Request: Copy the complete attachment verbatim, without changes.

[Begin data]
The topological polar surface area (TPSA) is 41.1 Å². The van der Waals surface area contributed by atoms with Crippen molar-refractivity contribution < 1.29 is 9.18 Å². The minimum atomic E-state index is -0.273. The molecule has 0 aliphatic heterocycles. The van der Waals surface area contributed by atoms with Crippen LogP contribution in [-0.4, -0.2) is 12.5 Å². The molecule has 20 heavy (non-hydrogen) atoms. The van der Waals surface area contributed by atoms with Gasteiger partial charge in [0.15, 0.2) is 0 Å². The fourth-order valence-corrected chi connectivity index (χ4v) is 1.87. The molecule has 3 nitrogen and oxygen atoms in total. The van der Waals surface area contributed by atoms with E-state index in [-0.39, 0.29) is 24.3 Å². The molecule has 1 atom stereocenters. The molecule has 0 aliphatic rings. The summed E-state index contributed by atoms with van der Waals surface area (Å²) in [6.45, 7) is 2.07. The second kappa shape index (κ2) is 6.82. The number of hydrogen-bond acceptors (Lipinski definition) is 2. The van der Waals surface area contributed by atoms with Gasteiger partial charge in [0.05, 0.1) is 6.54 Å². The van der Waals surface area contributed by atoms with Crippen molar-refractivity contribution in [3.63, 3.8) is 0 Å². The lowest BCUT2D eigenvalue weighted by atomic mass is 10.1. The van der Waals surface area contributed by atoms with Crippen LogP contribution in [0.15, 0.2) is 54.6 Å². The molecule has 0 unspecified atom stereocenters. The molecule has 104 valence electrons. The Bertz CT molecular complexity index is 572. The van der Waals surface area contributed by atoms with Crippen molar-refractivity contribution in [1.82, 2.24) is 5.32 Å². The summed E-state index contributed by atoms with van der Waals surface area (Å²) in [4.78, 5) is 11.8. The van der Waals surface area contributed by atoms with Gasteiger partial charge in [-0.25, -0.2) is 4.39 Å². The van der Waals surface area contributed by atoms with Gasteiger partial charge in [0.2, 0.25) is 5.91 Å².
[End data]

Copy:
The topological polar surface area (TPSA) is 41.1 Å². The van der Waals surface area contributed by atoms with Crippen molar-refractivity contribution < 1.29 is 9.18 Å². The minimum atomic E-state index is -0.273. The molecule has 0 aliphatic heterocycles. The van der Waals surface area contributed by atoms with Crippen LogP contribution in [-0.4, -0.2) is 12.5 Å². The molecule has 20 heavy (non-hydrogen) atoms. The van der Waals surface area contributed by atoms with Gasteiger partial charge in [0.15, 0.2) is 0 Å². The fourth-order valence-corrected chi connectivity index (χ4v) is 1.87. The molecule has 3 nitrogen and oxygen atoms in total. The van der Waals surface area contributed by atoms with E-state index in [-0.39, 0.29) is 24.3 Å². The molecule has 1 atom stereocenters. The molecule has 0 aliphatic rings. The summed E-state index contributed by atoms with van der Waals surface area (Å²) in [6.45, 7) is 2.07. The second kappa shape index (κ2) is 6.82. The number of hydrogen-bond acceptors (Lipinski definition) is 2. The van der Waals surface area contributed by atoms with Gasteiger partial charge in [0.05, 0.1) is 6.54 Å². The van der Waals surface area contributed by atoms with Crippen molar-refractivity contribution in [3.63, 3.8) is 0 Å². The lowest BCUT2D eigenvalue weighted by atomic mass is 10.1. The van der Waals surface area contributed by atoms with Crippen LogP contribution in [0.15, 0.2) is 54.6 Å². The molecule has 0 unspecified atom stereocenters. The molecule has 104 valence electrons. The Bertz CT molecular complexity index is 572. The van der Waals surface area contributed by atoms with Crippen molar-refractivity contribution in [1.82, 2.24) is 5.32 Å². The summed E-state index contributed by atoms with van der Waals surface area (Å²) in [4.78, 5) is 11.8. The van der Waals surface area contributed by atoms with Gasteiger partial charge in [-0.25, -0.2) is 4.39 Å². The van der Waals surface area contributed by atoms with Gasteiger partial charge in [0.2, 0.25) is 5.91 Å².